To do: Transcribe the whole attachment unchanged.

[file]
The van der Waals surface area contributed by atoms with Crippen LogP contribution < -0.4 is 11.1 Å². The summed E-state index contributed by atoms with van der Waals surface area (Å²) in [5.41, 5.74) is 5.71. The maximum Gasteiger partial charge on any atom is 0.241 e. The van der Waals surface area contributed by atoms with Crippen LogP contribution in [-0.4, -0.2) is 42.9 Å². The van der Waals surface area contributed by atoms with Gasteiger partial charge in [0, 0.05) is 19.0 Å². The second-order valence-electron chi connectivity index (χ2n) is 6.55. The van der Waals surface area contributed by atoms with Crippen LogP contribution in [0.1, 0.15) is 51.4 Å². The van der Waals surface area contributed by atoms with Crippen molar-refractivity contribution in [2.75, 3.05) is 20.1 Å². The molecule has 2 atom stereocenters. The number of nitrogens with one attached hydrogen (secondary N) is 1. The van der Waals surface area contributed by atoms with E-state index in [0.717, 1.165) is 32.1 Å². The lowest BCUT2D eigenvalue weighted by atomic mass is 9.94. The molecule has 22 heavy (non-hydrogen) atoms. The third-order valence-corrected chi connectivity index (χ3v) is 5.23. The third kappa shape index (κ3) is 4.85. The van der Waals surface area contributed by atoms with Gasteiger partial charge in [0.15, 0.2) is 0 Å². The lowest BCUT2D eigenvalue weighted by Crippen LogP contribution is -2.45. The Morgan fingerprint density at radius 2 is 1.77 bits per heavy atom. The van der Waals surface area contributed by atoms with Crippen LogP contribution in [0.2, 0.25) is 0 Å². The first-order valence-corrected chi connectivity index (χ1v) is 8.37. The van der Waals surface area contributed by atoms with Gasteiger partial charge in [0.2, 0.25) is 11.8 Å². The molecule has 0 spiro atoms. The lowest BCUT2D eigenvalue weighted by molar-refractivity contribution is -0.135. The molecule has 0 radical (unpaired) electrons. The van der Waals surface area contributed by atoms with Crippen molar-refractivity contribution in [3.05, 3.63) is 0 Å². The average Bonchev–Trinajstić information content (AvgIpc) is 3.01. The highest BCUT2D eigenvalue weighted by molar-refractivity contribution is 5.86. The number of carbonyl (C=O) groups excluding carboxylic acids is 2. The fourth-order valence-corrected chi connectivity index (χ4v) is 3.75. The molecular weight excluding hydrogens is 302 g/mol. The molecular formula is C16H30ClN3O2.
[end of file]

The van der Waals surface area contributed by atoms with Crippen LogP contribution < -0.4 is 11.1 Å². The summed E-state index contributed by atoms with van der Waals surface area (Å²) in [5.41, 5.74) is 5.71. The maximum Gasteiger partial charge on any atom is 0.241 e. The van der Waals surface area contributed by atoms with Crippen LogP contribution in [-0.4, -0.2) is 42.9 Å². The van der Waals surface area contributed by atoms with Gasteiger partial charge in [0, 0.05) is 19.0 Å². The second-order valence-electron chi connectivity index (χ2n) is 6.55. The van der Waals surface area contributed by atoms with Crippen LogP contribution in [0.1, 0.15) is 51.4 Å². The van der Waals surface area contributed by atoms with Crippen molar-refractivity contribution in [2.75, 3.05) is 20.1 Å². The molecule has 2 atom stereocenters. The number of nitrogens with one attached hydrogen (secondary N) is 1. The van der Waals surface area contributed by atoms with E-state index in [0.717, 1.165) is 32.1 Å². The lowest BCUT2D eigenvalue weighted by atomic mass is 9.94. The molecule has 22 heavy (non-hydrogen) atoms. The third-order valence-corrected chi connectivity index (χ3v) is 5.23. The third kappa shape index (κ3) is 4.85. The van der Waals surface area contributed by atoms with Gasteiger partial charge in [0.15, 0.2) is 0 Å². The lowest BCUT2D eigenvalue weighted by Crippen LogP contribution is -2.45. The Morgan fingerprint density at radius 2 is 1.77 bits per heavy atom. The van der Waals surface area contributed by atoms with Crippen LogP contribution in [0.2, 0.25) is 0 Å². The first-order valence-corrected chi connectivity index (χ1v) is 8.37. The van der Waals surface area contributed by atoms with Gasteiger partial charge in [0.2, 0.25) is 11.8 Å². The molecule has 0 spiro atoms. The lowest BCUT2D eigenvalue weighted by molar-refractivity contribution is -0.135. The molecule has 0 radical (unpaired) electrons. The van der Waals surface area contributed by atoms with Crippen molar-refractivity contribution in [3.05, 3.63) is 0 Å². The average Bonchev–Trinajstić information content (AvgIpc) is 3.01. The highest BCUT2D eigenvalue weighted by molar-refractivity contribution is 5.86. The number of carbonyl (C=O) groups excluding carboxylic acids is 2. The fourth-order valence-corrected chi connectivity index (χ4v) is 3.75. The molecular weight excluding hydrogens is 302 g/mol. The molecular formula is C16H30ClN3O2.